Jim Steinle, father of murder victim Kathryn Steinle, pictured at right, testifies about his daughter’s death during a July 21 a Senate Judiciary Committee hearing on U.S. immigration enforcement policies on Capitol Hill in Washington. Kathryn was allegedly killed by an immigrant who is in the country illegally and has a felony record. (CNS photo/Jonathan Ernst, Reuters)

Let’s begin by praying for the soul of Kate Steinle and her family, who have been dragged into the middle of a national conversation about so-called sanctuary cities.  

Imagine how difficult that talk becomes when most of the concerned citizens who reflexively say they oppose sanctuary cities don’t have the foggiest idea what they are, much less that they don’t really exist.

No matter what you hear from conservatives, local officials can’t stop federal immigration agents from enforcing the law. And no matter what you hear from liberals, no one really wants dangerous immigrant criminals roaming their streets. 

Show me one of those flashy sanctuary city ordinances, and I’ll show you the language the city attorney inserted to create just enough “unless…” and “except when…” loopholes to allow federal agents to purge localities of the undocumented. 

America, you’re being conned.

Meanwhile, the media — which are supposed to explain all this to the masses — are lost in the weeds because they take their cues from journalists in New York and Washington who don’t understand the immigration issue.

Thus, predictably, the Fourth Estate has made a first-class mess of its coverage of the verdict in the Steinle trial.  

You’ve no doubt heard about the 32-year-old woman who was killed by an illegal immigrant at a San Francisco pier in July 2015, and how the tragedy helped put Donald Trump in the White House when he used it as a rallying cry to end sanctuary cities. 

Point of clarification: Trump did not win the presidential election because of a massive public outcry over Steinle’s murder or anger over sanctuary cities. He won because he garnered the support of disaffected working-class Democrats in the Rust Belt states — Wisconsin, Ohio, Michigan, Pennsylvania — by convincing them that a real estate mogul could reverse their economic slide, reopen factories, bring back jobs and put a chicken in every pot.

Nonetheless, Trump’s supporters insist that Steinle is dead because San Francisco protects the undocumented, and that this is why Jose Ines Garcia Zarate went there in the first place to live happily ever after without fear of deportation.

Of course, to get there, they have to ignore the interview that Garcia Zarate gave after the shooting in which he said that he went to San Francisco to look for a job. Pure and simple. 

Is Americans’ dependence on illegal immigrant labor at least partly responsible for the death of this poor young woman? Clearly, we’re not ready to have that conversation. Better to talk about sanctuary cities, whether they’re real or not. 

This much is real. Prosecutors sometimes get swept up in politics, get greedy and get taken down. In this case, it’s obvious that prosecutors overcharged Garcia Zarate, seeking an improbable first-degree murder conviction for what appears to have been a nonpremeditated accidental killing that occurred when a bullet ricocheted off the pier and struck Steinle in the back.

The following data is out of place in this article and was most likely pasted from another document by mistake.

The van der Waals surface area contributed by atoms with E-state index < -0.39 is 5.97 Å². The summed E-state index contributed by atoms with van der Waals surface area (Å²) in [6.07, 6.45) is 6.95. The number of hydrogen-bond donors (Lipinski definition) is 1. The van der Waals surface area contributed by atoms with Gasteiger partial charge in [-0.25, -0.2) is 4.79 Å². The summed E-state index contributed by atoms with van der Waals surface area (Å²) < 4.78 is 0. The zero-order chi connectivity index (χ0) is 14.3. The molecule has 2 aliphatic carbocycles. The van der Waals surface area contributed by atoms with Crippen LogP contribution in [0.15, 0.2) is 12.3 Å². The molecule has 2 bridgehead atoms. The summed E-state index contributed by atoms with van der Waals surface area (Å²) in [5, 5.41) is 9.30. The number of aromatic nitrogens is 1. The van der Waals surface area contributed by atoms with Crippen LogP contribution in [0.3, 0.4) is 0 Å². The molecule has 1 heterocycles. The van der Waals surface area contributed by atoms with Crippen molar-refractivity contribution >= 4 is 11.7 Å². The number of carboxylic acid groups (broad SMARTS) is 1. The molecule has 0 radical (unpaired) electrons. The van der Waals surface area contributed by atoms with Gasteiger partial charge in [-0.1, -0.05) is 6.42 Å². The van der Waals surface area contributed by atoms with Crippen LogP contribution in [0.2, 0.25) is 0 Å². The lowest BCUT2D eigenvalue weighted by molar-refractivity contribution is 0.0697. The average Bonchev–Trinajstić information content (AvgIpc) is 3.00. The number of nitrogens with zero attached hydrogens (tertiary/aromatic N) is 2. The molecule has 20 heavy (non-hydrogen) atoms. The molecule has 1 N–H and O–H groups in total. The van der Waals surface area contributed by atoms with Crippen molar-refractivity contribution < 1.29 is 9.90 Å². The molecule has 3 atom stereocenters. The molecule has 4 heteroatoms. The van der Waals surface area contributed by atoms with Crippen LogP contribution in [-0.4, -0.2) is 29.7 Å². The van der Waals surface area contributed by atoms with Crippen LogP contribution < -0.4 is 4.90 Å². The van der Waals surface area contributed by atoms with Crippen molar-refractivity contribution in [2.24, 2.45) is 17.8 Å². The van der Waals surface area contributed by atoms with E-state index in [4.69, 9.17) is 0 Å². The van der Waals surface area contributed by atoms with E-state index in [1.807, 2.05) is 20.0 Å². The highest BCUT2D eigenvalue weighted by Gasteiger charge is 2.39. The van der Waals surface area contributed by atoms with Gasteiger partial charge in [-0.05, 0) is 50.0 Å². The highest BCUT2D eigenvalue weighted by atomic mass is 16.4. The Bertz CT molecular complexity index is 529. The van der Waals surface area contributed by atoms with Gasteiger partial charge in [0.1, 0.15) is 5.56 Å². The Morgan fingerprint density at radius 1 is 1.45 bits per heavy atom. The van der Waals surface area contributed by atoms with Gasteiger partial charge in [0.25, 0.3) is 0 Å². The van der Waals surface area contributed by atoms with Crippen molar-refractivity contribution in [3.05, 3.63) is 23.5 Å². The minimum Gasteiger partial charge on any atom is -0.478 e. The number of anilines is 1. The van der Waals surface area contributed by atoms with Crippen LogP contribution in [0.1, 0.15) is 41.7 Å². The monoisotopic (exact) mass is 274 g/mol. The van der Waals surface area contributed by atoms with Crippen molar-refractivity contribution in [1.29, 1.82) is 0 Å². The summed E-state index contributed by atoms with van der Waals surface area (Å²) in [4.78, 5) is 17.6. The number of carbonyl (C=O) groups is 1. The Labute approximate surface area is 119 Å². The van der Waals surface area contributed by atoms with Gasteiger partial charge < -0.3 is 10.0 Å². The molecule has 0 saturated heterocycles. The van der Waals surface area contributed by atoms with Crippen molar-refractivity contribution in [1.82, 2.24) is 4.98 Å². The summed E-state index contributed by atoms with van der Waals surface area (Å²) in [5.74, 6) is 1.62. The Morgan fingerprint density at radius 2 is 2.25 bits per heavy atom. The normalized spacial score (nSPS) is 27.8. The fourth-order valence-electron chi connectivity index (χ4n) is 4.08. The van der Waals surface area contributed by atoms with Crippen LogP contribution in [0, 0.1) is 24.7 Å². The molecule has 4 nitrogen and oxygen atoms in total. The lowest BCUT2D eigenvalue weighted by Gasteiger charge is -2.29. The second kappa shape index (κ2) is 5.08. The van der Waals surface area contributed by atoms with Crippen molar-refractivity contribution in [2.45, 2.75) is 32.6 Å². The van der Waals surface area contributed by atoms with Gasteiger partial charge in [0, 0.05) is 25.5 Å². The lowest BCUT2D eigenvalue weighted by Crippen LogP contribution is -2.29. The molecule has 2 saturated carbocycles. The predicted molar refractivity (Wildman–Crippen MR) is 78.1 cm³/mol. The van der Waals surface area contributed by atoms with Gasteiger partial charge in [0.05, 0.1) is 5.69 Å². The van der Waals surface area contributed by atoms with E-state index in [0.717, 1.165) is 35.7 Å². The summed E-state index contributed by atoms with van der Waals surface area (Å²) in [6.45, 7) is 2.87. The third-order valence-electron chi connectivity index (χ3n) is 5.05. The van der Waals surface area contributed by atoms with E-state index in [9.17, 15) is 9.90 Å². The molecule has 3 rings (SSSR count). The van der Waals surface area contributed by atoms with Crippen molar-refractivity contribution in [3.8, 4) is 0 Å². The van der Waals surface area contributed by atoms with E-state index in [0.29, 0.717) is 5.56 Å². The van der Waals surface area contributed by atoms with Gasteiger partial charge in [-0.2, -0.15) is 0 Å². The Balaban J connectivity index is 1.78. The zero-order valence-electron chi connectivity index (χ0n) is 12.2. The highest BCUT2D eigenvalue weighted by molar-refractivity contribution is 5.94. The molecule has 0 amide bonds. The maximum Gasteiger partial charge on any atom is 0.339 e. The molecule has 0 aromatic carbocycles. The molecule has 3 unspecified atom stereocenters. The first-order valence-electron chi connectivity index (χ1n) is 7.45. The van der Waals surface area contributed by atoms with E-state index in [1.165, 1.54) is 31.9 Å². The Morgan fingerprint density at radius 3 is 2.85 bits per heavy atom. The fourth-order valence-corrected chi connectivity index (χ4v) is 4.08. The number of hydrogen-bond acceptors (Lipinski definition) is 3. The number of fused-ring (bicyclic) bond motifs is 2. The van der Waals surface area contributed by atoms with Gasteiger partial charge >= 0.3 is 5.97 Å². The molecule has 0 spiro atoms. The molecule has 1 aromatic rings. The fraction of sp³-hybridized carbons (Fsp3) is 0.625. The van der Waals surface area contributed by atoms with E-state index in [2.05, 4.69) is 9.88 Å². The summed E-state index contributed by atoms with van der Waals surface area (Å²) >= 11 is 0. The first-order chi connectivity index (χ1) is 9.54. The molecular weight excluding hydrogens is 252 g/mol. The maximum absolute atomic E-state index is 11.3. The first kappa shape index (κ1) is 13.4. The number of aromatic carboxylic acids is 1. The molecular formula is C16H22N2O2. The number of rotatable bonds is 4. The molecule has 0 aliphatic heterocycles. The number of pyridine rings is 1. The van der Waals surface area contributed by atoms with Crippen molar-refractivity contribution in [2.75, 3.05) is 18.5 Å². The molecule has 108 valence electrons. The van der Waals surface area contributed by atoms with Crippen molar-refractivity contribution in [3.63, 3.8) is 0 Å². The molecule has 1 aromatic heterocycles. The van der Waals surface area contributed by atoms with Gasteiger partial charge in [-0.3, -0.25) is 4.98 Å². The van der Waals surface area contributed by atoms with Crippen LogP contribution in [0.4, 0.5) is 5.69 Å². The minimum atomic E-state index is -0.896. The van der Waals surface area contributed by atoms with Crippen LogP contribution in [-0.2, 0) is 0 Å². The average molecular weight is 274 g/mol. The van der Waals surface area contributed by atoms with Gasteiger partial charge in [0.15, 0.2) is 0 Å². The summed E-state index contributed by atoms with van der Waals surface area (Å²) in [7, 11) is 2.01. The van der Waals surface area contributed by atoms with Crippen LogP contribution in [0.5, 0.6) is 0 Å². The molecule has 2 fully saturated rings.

In a verdict that shocked many, the jury acquitted the defendant of the more serious charges and only convicted him on a measly gun charge.

Undeniably, Garcia Zarate should not have been in the United States in the first place, and he bears most of the blame for fiddling with a loaded gun that he claims he found under a bench and firing the bullet that killed Steinle. 

But there is blame to go around. That .40-caliber Sig Sauer handgun belonged to John Woychowski, a federal park ranger with the U.S. Bureau of Land Management who claims it was stolen out of his locked vehicle. Woychowski also has some explaining to do.

The folks who want to stand up for Steinle insist that the San Francisco County Sheriff’s Office also bears much of the blame for letting Garcia Zarate out of the county jail three months before the shooting — despite the fact that Immigration and Customs Enforcement put in a “detainer” request asking that they hold him until immigration agents could pick him up.

But a detainer isn’t as strong of a statement as a warrant, which the federal authorities didn’t issue. Besides, we’re talking professional courtesy here. The local police who arrest bad guys or the sheriff’s deputies who put them in the county jail are not under any legal requirement to do the job of federal agents for them, or cooperate with them in any way. 

In the end, Garcia Zarate walked out of jail — and went on to commit a terrible crime for which he may never answer. However, he is not out of the woods. Federal authorities have issued new charges, for violations of federal gun laws and for re-entering the United States after being deported five times. 

What a sad story. Let’s hope that, this time around, the long and winding road has a better ending — one that veers away from politics and bends toward justice. 

 

Ruben Navarrette is a syndicated columnist with The Washington Post Writers Group, a member of the USA Today Board of Contributors, a columnist for the Daily Beast, author of “A Darker Shade of Crimson: Odyssey of a Harvard Chicano” and the host of the podcast “Navarrette Nation.”